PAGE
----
Hamja Ahsan, brother of Talha Ahsan

    “All these things could have been dealt with six years ago, or eight years ago in Babar’s case, and put in a British court of law. As a matter of fairness, logic and common sense, it should have been put in a British court of law. When we go home and look at our google, our hotmail, our twitter – these are all on US servers. Most .com and .net things are on US servers. Most emails in the world pass through a US server. So if a US server is enough to claim extra-territorial jurisdiction, then the United States effectively has extra-territorial jurisdiction over the entire world. If they’ve done anything wrong, try them in the UK, show some evidence.”

    But that was made impossible as British prosecutors weren’t even allowed to see most of the evidence, and what they were shown didn’t amount to a case, because London’s metropolitan police bypassed them and handed over the entire file to US authorities.

    Further muddying the waters, and polarising public opinion, both the government and the corporate media have repeatedly confused the cases of Babar Ahmad and Talha Ahsan with other suspects who stand accused of more serious crimes. Some newspapers have championed the cases of Gary McKinnon and university student Richard O’Dwyer, who the US authorities also want to extradite over allegations of providing links to copyrighted content, while at the same time the newspapers have described the two Muslim men from south London as ‘unwanted guests’.

    The contrast has led many within Britain’s Muslim community to feel that, in eyes of the establishment and media, some British citizens are more equal than others.

    Hamja Ahsan, brother of Talha Ahsan

    “The Muslim community have been accused of terrorist offences, prior to that we had the Irish community, so other communities have been through this before. Japanese Americans were interned in the United States, many of the Black Panther movement were falsely framed and jailed for decades. So it’s happened to other communities before. And at present, with the horrors of 9/11 and 7/7, which my brother would fully condemn, we should always remember that sometimes prosecutors can get things wrong. Sometimes intelligence can be bad.”

    Babar Ahmad and Talha Ahsan have both pleaded not-guilty in front of a US judge in Connecticut, and are coming to terms with a judicial and prison system in many ways alien to Britain. If convicted, or if they enter into a plea-bargain, they’re likely to face solitary confinement in a supermax prison for years on end.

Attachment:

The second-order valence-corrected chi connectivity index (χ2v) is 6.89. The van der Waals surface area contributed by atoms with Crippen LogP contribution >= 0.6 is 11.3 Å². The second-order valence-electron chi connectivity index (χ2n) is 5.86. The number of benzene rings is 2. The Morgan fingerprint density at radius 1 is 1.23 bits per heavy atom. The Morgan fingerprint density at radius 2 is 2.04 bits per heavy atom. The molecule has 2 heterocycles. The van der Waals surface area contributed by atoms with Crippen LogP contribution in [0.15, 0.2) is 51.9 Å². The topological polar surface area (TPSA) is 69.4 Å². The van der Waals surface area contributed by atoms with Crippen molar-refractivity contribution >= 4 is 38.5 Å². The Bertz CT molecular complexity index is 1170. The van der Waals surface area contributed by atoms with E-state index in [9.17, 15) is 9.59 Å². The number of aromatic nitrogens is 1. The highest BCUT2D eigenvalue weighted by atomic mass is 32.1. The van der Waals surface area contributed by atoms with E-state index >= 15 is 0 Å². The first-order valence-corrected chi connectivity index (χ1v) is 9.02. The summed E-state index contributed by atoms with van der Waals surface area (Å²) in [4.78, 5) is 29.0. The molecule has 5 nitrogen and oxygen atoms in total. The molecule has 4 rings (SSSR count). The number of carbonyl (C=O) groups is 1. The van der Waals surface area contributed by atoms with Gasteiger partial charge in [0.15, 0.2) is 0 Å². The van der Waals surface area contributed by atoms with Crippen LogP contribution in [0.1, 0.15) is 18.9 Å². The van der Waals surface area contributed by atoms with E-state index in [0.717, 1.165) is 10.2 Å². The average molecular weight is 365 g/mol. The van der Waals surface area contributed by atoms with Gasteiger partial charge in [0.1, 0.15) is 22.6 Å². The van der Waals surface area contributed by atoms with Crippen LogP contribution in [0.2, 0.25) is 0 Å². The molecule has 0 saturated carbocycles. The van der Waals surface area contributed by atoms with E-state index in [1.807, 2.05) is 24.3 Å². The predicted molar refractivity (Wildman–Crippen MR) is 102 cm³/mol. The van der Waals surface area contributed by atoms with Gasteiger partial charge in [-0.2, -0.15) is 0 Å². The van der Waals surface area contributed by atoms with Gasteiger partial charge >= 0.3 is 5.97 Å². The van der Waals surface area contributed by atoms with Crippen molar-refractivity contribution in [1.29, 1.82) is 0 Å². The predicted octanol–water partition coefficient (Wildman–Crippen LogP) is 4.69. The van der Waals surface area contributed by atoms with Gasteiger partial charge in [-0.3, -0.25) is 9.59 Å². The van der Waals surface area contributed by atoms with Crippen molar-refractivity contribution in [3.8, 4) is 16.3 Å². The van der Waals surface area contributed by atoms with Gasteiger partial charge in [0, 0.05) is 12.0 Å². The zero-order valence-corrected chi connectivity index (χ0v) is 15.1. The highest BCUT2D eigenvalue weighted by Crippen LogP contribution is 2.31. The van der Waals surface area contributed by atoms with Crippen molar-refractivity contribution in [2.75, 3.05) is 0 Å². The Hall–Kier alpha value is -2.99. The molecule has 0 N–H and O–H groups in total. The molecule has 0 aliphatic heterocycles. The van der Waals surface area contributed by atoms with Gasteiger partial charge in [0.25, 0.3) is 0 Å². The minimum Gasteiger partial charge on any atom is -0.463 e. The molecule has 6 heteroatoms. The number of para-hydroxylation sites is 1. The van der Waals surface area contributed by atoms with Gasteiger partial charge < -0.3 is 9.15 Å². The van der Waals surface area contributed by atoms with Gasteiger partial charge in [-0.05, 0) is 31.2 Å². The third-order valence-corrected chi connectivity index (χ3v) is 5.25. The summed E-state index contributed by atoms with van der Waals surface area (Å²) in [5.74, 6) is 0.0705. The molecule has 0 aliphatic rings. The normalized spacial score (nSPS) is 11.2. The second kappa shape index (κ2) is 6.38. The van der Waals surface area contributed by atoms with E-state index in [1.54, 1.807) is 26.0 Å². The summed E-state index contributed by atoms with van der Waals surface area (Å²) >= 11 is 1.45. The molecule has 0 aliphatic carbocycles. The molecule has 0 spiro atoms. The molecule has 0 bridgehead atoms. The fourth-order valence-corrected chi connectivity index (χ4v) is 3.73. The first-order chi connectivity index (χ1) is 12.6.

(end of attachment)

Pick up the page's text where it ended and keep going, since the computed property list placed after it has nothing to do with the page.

Moazzam Begg, a former Guantanamo Bay detainee who was released without charge from US custody after nearly three years imprisonment, fears for their mental well being.

    Moazzam Begg, CagePrisoners Human Rights Organisation

    “They will now be sent and held in solitary confinement for the foreseeable future, in places that have been regarded and described by the UN special Rapporteur on torture as torture, because of 23 hours of solitary confinement. I would have dreaded to have been sent to a US prison, and I dread what they’re going to do now with them. And that’s despite knowing that their ordeal has come to an end here, but it’s about to begin there.”

    Supporters of the two men also fear they may be pressured into accepting a plea-bargain. David Birmingham, one of the Natwest 3, has been through the extradition process. He says he was forced into pleading guilty, and having served his sentence, has now recanted his guilty-plea.

    David Birmingham, Extradited as one of the ‘Natwest Three’

    “They’ve never been anywhere near America. They may or may not be bad men. I have visted Babar Ahmad in prison on more than one occasion. I used to be in the army, I have no truck with terrorists, and I have told him that. And if he is tried by a jury of his peers in this country and found guilty of terrorist offences, I will be the first to throw away the key. But he deserves a fair trial, and he deserves a trial where he is able to present a defence to those allegations. And if he sent to the United States of America, he ain’t getting it.”

    Babar Ahmad maintains that he supports the concept of extradition, but only for fugitives from justice. He claims that he’s won the moral victory by exposing what he calls the fallacy of the UK’s extradition arrangements.

    And while Talhan Ahsan is in pre-trial detention in the US, his presence is still being felt in London, where his award winning poetry is currently on display in the capital’s SouthBank arts centre, within sight of Parliament.

    The cry of the joint campaign run by the families of Gary McKinnon, Talha Ahsan, Babar Ahmad, and Richard O’Dwyer, has been British justice for British citizens, when the crime has allegedly been committed in Britain. The government says it’s changing the law so that can happen in the future. But it comes just two weeks too late, perhaps deliberately so, for the two Muslim men from South London.

    Hassan Ghani, For the Real News, London.